While patients taking these drugs should not suddenly stop, physicians should consider this information when first prescribing medications or helping their older patients along their healthcare journey.
Although antidepressants, drugs to treat vertigo, motion sickness, or vomiting, and bladder antimuscarinic drugs, such as those used to treat overactive bladder, were linked to dementia in this data. Other anticholinergic drugs such as antihistamines, skeletal muscle relaxants, gastrointestinal antispasmodics, antiarrhythmics, or antimuscarinic bronchodilators did not seem to be associated with any significant increase in the disease.
The health media web property took the #1 spot in ComScore’s health information category, surpassing WebMD Health by more than five million monthly unique visitors. The Healthline property also moved into the top 40—#39 overall—of all properties across the internet.
Healthline Media is no stranger to first place having remained #1 for mobile use among health information properties, as well as being first in the broader Health category for the sixth consecutive month.
The company is growing exponentially and is determined to change the health content game. Healthline’s MedicalNewsToday.com continues to move closer to overtaking Mayoclinic.org as the third-largest health information site in the U.S. The media mogul attributes its continued growth to its relentless focus on quality that delivers empathy, medical accuracy, meaningful community engagement, and content that communicates what consumers need along their health journeys.
Since 2018, Teva has been committed to changing with the times by understanding and meeting the needs of patients and those who dedicate themselves to improving their quality of life. In the process of evolving the 118-year-old company, Teva spoke to 16,916 patients, 10,753 caregivers, and 1,600 healthcare professionals. They realized that a refreshed brand would have to be flexible, meeting the specific needs of each community it serves around the world. Taking the time to get this process right, they already rolled out hyper-local market activations designed to make a real-world difference.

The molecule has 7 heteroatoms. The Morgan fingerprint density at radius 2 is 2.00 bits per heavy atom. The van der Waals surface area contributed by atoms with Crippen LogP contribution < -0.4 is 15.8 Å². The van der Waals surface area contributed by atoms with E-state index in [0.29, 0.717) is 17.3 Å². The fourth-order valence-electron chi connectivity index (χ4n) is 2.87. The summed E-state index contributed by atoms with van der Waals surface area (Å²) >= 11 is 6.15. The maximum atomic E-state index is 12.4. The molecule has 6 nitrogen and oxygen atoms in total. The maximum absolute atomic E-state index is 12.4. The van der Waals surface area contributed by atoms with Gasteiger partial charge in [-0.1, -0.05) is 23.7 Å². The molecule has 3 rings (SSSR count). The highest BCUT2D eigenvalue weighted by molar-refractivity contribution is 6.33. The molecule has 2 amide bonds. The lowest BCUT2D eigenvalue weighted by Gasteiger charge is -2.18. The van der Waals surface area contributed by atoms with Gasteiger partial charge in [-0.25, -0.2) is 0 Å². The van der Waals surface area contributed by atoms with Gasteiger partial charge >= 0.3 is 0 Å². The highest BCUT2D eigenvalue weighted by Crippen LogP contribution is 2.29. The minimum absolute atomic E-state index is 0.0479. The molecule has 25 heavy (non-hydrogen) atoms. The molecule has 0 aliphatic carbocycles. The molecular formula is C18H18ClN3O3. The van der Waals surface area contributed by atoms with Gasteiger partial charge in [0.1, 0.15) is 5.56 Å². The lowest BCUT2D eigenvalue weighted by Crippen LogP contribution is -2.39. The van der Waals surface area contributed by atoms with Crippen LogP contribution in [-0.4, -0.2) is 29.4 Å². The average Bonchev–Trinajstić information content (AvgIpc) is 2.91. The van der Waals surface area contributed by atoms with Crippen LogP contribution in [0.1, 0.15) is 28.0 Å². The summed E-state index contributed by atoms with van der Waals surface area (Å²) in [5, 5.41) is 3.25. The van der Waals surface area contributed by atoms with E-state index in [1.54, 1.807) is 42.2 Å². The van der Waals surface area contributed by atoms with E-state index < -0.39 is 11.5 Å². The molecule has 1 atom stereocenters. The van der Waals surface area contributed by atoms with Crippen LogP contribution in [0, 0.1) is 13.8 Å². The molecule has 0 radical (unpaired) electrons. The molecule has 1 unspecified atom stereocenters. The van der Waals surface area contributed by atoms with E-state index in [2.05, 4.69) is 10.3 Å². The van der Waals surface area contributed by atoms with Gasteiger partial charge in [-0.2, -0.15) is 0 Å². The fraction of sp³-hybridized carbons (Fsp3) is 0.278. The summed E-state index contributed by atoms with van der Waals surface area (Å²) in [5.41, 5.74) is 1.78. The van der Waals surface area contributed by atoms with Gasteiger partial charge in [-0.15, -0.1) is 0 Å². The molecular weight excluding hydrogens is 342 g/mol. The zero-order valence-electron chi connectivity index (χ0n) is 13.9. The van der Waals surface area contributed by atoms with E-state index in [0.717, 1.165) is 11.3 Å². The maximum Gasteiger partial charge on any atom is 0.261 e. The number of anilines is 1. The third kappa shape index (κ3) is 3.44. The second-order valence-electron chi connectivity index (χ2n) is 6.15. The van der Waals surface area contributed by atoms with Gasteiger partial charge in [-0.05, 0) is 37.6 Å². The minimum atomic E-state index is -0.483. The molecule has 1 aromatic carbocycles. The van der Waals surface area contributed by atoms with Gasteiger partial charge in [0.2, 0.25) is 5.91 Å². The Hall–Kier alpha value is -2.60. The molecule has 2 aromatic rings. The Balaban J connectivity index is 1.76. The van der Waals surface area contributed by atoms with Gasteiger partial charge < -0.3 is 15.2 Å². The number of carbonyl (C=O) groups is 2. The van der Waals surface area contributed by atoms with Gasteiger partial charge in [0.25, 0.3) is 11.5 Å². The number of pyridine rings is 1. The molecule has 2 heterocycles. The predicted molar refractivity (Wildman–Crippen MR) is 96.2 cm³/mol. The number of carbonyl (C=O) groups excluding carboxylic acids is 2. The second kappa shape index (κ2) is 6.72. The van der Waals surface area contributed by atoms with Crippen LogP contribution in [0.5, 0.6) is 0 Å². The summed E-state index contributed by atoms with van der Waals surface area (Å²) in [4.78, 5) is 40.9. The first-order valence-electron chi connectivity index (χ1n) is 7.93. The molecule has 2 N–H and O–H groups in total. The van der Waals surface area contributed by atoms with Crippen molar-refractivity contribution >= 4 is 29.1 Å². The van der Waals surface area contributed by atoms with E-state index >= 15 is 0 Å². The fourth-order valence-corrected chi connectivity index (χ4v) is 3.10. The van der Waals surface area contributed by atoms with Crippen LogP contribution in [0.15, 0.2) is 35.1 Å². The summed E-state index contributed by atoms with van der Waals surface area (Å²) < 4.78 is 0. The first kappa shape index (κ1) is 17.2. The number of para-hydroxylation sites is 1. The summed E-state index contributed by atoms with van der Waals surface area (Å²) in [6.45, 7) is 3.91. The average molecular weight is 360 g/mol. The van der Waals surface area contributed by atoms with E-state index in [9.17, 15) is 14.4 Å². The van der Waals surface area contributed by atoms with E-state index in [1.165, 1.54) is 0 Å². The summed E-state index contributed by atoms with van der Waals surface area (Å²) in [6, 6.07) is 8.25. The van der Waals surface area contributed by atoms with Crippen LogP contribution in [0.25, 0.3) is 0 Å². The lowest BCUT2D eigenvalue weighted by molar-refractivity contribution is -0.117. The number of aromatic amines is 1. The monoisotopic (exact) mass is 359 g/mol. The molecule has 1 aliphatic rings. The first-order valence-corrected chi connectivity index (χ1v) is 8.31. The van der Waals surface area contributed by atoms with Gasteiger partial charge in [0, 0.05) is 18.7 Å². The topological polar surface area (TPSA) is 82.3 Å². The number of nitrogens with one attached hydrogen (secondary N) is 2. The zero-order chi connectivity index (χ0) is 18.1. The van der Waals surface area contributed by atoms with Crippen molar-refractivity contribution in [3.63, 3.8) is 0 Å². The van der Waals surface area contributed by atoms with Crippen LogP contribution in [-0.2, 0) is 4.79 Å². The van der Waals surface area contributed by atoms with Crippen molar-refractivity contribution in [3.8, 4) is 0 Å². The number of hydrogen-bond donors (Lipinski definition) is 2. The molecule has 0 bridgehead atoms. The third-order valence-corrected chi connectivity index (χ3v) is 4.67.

In Canada, the company found that the unrecognized efforts of 8.1 million caregivers affected their own health and life. By asking about their needs, the Caregiver-Friendly Pharmacy program was born, building a stronger bridge between caregiver and pharmacist because a better understanding of each others’ roles in the patient’s lives would benefit them all. The program, which trains pharmacists to better serve caregivers and offer them support, is now available in 1,000 pharmacies nationwide.
In the U.S. and UK, Teva launched Life Effects, a unique community for those with chronic conditions—asthma, depression, migraines, and multiple sclerosis—to not only get information but also to share their stories about living with pain and all the people it impacts within the patient’s sphere. In Russia, Teva realized how difficult it is for the disabled to have quality of life. They launched an app that maps wheelchair accessible routes throughout Moscow—and then throughout the rest of the nation.
In many more instances, Teva gathered a wealth of information and implemented it on the patient and caregiver level in order to make immediate and real changes to the lives of those in their communities. Following on these successes, Teva plans to continue their research and launch the same type of initiatives in more countries where Teva operates.
The pharma giant and e-therapeutics, a UK-based company with a unique and powerful computer-based approach to drug discovery, extended their research collaboration on Type 2 diabetes to now include genomic data usage. The companies plan to use e-therapeutics’ recently developed Genome-Associated Interaction Networks platform, or GAINs, which analyzes genetic information at the population level. Using masses of gene data, they hope to track genetic variants that relate to different traits seen in Type 2 diabetes (such as hypoglycemia risk) in order to develop more informed intervention strategies and identify biomarkers for better diagnostics.
“Over the last 20 years, the pharma industry has conducted many population genomics studies to understand the genetic basis of disease, most of which have met with limited success,” e-therapeutics CEO Dr. Ray Barlow said in a statement. “Using GAINs, we are now able to interrogate genomics data from patients with complex, polygenic disease and shed new light on important and novel biological pathways for particular groups of patients.”
In the midst of the gene data craze, the companies have revealed they will source their data from genome-wide association studies. Novo Nordisk will retain rights to license any products of their work.
The new agreement will also extend the companies’ use of e-therapeutics’ proprietary Network-Driven Drug Discovery (NDD) platform to discover potentially novel biological mechanisms and therapeutic approaches for a specific area of type 2 diabetes.